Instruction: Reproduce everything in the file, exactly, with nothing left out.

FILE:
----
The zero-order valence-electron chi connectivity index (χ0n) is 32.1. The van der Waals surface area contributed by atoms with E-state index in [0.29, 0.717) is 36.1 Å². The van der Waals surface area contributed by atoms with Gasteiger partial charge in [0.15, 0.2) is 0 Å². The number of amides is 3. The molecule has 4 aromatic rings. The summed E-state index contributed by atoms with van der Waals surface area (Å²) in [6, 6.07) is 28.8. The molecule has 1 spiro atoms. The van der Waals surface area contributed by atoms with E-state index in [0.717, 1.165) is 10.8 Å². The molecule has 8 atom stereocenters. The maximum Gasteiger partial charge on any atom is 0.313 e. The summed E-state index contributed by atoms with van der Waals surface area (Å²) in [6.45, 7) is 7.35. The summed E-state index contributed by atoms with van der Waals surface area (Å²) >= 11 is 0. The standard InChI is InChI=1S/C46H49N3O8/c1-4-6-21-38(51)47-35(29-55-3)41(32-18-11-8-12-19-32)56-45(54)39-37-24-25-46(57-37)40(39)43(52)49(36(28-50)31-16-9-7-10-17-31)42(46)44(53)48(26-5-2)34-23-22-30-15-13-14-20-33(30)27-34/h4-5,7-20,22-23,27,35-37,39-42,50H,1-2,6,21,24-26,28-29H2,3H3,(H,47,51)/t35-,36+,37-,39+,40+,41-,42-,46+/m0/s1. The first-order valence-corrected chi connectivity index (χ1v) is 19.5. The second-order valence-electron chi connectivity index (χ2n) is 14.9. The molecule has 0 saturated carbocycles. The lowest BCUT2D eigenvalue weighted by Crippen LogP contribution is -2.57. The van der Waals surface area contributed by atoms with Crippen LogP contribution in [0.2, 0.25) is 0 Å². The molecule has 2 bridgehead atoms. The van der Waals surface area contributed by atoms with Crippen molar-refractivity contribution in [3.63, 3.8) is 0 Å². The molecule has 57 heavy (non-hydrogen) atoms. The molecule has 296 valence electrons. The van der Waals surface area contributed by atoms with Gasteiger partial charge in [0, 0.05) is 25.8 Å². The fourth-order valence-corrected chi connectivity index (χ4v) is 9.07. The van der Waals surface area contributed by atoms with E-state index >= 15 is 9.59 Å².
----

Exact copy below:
The zero-order valence-electron chi connectivity index (χ0n) is 32.1. The van der Waals surface area contributed by atoms with E-state index in [0.29, 0.717) is 36.1 Å². The van der Waals surface area contributed by atoms with Gasteiger partial charge in [0.15, 0.2) is 0 Å². The number of amides is 3. The molecule has 4 aromatic rings. The summed E-state index contributed by atoms with van der Waals surface area (Å²) in [6, 6.07) is 28.8. The molecule has 1 spiro atoms. The van der Waals surface area contributed by atoms with E-state index in [0.717, 1.165) is 10.8 Å². The molecule has 8 atom stereocenters. The maximum Gasteiger partial charge on any atom is 0.313 e. The summed E-state index contributed by atoms with van der Waals surface area (Å²) in [6.45, 7) is 7.35. The summed E-state index contributed by atoms with van der Waals surface area (Å²) >= 11 is 0. The standard InChI is InChI=1S/C46H49N3O8/c1-4-6-21-38(51)47-35(29-55-3)41(32-18-11-8-12-19-32)56-45(54)39-37-24-25-46(57-37)40(39)43(52)49(36(28-50)31-16-9-7-10-17-31)42(46)44(53)48(26-5-2)34-23-22-30-15-13-14-20-33(30)27-34/h4-5,7-20,22-23,27,35-37,39-42,50H,1-2,6,21,24-26,28-29H2,3H3,(H,47,51)/t35-,36+,37-,39+,40+,41-,42-,46+/m0/s1. The first-order valence-corrected chi connectivity index (χ1v) is 19.5. The second-order valence-electron chi connectivity index (χ2n) is 14.9. The molecule has 0 saturated carbocycles. The lowest BCUT2D eigenvalue weighted by Crippen LogP contribution is -2.57. The van der Waals surface area contributed by atoms with Crippen LogP contribution in [0.2, 0.25) is 0 Å². The molecule has 2 bridgehead atoms. The van der Waals surface area contributed by atoms with Crippen molar-refractivity contribution in [3.63, 3.8) is 0 Å². The molecule has 57 heavy (non-hydrogen) atoms. The molecule has 296 valence electrons. The van der Waals surface area contributed by atoms with Gasteiger partial charge in [0, 0.05) is 25.8 Å². The fourth-order valence-corrected chi connectivity index (χ4v) is 9.07. The van der Waals surface area contributed by atoms with E-state index >= 15 is 9.59 Å².